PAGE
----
The US recently announced it would levy anti-dumping penalties against Canada. These actions specifically target softwood timber, dairy, and steel. While the full effects are yet to be fully assessed, and opposition has been raised by an unexpected source: Florida.
President Trump has issued a new executive order focusing on international cheaters, who do not pay their debts due to dumping penalties. The order targets the problem of unpaid special customs duties known as “Countervailing Duties” (CVD), levied on products from companies found guilty by an “anti-dumping” investigation.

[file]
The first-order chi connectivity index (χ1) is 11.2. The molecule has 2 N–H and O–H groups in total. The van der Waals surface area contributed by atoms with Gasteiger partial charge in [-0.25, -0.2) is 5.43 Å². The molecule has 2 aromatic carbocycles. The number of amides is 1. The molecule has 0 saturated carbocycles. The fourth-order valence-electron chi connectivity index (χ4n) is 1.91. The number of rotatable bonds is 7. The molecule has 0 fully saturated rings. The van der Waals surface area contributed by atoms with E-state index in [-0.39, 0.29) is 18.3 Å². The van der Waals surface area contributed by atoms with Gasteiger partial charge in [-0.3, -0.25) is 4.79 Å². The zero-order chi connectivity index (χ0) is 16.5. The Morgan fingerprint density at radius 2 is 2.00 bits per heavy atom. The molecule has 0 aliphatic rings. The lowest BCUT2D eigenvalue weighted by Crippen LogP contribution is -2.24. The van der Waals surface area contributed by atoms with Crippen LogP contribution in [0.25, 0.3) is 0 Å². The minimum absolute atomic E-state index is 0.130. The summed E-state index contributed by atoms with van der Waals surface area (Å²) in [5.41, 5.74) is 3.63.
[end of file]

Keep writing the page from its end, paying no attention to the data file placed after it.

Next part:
First to the jargon: “Dumping” refers to a type of predatory trade practice. In its simplest form, it amounts to a company selling a product in a foreign market for less than it costs to make it. In theory, the goal of “dumping” is to drive down the price, and in doing so, muscle out smaller, weaker competition in order to later establish a monopoly status on that market. Under the rules of the World Trade Organization, dumping is a prohibited practice, and countries are permitted to levy special taxes on goods found to be unfairly dumped in their market in order to rebalance the price level. These tariffs are called “Countervailing Duties”, abbreviated as CVD.